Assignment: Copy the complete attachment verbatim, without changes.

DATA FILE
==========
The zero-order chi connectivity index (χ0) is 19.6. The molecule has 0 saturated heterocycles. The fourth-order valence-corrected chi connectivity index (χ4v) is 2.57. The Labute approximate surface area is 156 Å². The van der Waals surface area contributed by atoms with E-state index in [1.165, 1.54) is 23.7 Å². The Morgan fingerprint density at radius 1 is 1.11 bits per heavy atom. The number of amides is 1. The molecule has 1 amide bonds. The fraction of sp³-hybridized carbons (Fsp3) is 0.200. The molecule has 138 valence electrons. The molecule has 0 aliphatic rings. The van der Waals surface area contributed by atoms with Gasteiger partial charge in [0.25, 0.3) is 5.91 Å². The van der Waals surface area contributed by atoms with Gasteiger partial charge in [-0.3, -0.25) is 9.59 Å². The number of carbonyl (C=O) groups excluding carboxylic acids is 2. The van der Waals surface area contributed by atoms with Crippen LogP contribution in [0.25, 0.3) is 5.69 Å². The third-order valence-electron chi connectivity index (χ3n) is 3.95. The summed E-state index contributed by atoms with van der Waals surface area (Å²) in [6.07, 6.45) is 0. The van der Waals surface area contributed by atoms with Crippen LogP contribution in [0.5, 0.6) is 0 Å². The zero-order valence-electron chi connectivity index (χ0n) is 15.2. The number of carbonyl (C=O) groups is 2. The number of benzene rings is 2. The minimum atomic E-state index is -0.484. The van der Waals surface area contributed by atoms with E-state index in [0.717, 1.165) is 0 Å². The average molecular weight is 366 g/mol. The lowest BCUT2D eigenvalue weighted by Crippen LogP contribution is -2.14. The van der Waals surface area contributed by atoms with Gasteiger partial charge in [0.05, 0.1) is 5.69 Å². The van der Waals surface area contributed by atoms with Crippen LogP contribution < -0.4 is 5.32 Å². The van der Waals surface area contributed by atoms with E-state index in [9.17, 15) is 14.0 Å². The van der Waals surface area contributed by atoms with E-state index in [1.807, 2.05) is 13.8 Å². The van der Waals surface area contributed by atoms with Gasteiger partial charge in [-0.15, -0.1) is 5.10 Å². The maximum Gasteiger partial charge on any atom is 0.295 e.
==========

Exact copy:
The zero-order chi connectivity index (χ0) is 19.6. The molecule has 0 saturated heterocycles. The fourth-order valence-corrected chi connectivity index (χ4v) is 2.57. The Labute approximate surface area is 156 Å². The van der Waals surface area contributed by atoms with E-state index in [1.165, 1.54) is 23.7 Å². The Morgan fingerprint density at radius 1 is 1.11 bits per heavy atom. The number of amides is 1. The molecule has 1 amide bonds. The fraction of sp³-hybridized carbons (Fsp3) is 0.200. The molecule has 138 valence electrons. The molecule has 0 aliphatic rings. The van der Waals surface area contributed by atoms with Gasteiger partial charge in [0.25, 0.3) is 5.91 Å². The van der Waals surface area contributed by atoms with Gasteiger partial charge in [-0.3, -0.25) is 9.59 Å². The number of carbonyl (C=O) groups excluding carboxylic acids is 2. The van der Waals surface area contributed by atoms with Crippen LogP contribution in [0.25, 0.3) is 5.69 Å². The third-order valence-electron chi connectivity index (χ3n) is 3.95. The summed E-state index contributed by atoms with van der Waals surface area (Å²) in [6.07, 6.45) is 0. The van der Waals surface area contributed by atoms with Crippen LogP contribution in [0.5, 0.6) is 0 Å². The zero-order valence-electron chi connectivity index (χ0n) is 15.2. The number of carbonyl (C=O) groups is 2. The number of benzene rings is 2. The minimum atomic E-state index is -0.484. The van der Waals surface area contributed by atoms with E-state index in [0.717, 1.165) is 0 Å². The average molecular weight is 366 g/mol. The lowest BCUT2D eigenvalue weighted by Crippen LogP contribution is -2.14. The van der Waals surface area contributed by atoms with Gasteiger partial charge in [0.05, 0.1) is 5.69 Å². The van der Waals surface area contributed by atoms with Crippen LogP contribution < -0.4 is 5.32 Å². The van der Waals surface area contributed by atoms with E-state index in [9.17, 15) is 14.0 Å². The van der Waals surface area contributed by atoms with E-state index in [1.807, 2.05) is 13.8 Å². The van der Waals surface area contributed by atoms with Gasteiger partial charge in [-0.15, -0.1) is 5.10 Å². The maximum Gasteiger partial charge on any atom is 0.295 e.